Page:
The Electrical Safety Foundation International states that there are about 51,000 cases of fire in homes resulting from electrical faults. Couple that with the $1.3 billion worth of damage, and you'll find that these fires can bring in some devastating results.
An electrical fire in your home poses a significant danger to you and your family. You'll need to be aware of the potential causes of electrical fires to keep you safe. This way, you can always look for any warning signs and call an electrician to have them fixed.
Worn-Out Electrical Wires
This problem is more common with older homes that had their electrical wiring done years ago. These old wires might not be resilient enough to handle the power requirements of modern electrical appliances such as wide-screen TVs and air conditioning units.
The wires could result in a short circuit if the insulation wears off. Short circuits are among the leading causes of electrical fires in a home. It might not be that easy to identify worn-out wiring, especially if installed on the inside of the walls in your home. However, there are a few ways to tell if you've got a fault in these wires, including:
- Constant flickering of lights
- A smell of burnt wires
- Electrical shocks on the surface of your appliances
As soon as you come across such signs, call an electrician in your area to avoid disaster.
If you find that your circuit breakers trip more often than usual, that could be a sign of a potential overload. The light bulbs tend to flicker or dim out whenever you turn on any appliance in your home. In such a case, your circuit system is on the brink of overload, which can be very dangerous.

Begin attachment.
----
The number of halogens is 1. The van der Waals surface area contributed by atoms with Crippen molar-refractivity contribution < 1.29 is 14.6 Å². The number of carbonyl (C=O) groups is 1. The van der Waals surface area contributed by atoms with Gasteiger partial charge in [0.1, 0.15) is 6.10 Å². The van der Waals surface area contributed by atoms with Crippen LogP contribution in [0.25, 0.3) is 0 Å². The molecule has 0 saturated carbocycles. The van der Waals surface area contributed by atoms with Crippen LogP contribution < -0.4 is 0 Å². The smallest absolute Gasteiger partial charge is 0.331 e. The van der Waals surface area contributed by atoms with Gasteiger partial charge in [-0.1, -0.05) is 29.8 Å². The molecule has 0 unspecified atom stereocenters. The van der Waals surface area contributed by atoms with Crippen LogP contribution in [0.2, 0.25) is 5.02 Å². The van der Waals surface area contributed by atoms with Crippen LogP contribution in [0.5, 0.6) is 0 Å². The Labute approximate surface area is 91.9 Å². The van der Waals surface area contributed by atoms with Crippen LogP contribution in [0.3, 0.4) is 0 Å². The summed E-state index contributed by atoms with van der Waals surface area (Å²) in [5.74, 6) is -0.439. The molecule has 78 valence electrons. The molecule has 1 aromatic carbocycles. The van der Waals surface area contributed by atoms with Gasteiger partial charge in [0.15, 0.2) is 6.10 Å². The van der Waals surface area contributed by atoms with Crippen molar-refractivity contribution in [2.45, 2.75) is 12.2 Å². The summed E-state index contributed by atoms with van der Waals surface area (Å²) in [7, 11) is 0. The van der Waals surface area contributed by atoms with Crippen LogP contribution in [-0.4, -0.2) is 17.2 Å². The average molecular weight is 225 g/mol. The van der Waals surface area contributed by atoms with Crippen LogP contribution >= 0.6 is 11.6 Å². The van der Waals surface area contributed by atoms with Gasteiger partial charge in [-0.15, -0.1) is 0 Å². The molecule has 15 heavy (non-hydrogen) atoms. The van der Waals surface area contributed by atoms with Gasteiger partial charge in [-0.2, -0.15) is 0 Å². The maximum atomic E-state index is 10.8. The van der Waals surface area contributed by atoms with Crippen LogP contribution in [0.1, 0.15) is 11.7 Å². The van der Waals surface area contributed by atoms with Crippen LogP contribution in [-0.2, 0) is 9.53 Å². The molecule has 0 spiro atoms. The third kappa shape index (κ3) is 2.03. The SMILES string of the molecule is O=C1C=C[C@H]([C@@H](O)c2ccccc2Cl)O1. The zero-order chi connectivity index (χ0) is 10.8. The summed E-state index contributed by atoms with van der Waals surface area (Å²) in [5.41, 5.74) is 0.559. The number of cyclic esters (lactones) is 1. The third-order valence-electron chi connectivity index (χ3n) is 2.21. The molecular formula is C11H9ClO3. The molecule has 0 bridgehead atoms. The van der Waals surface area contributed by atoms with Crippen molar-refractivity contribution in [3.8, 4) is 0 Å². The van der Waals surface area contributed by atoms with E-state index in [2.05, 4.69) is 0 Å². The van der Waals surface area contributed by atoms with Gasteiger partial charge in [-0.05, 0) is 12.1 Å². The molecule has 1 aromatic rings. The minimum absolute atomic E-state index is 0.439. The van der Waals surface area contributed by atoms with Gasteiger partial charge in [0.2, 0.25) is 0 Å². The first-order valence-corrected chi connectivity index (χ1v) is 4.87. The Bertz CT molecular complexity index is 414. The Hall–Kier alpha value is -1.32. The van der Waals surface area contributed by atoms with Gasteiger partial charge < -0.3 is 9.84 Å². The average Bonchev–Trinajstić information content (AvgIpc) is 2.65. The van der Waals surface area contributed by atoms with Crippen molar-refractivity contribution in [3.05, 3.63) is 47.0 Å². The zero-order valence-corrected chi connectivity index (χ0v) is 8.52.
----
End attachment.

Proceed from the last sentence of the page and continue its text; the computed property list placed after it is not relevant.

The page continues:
The circuit breakers trip to prevent high current from heating up your system, avoiding an electrical fire. A problem arises if they trip too often. Ignoring this means that your breakers will always be under overwhelming strain. That often results in the wiring system giving in over time.
Bulbs, lighting fixtures, and lamps could result in home electrical fires as well. If a bulb's wattage is much greater than the light fixture limit, then an electrical fire is inevitable. Your electrician might have already warned you to always check for the maximum wattage set for a particular fixture.
You might also want to make sure that no clothes are placed over a lamp since they can easily catch fire. It is recommended to have a qualified electrician regularly check your electrical system, including lighting fixtures. A fault in these sections could easily result in a fire.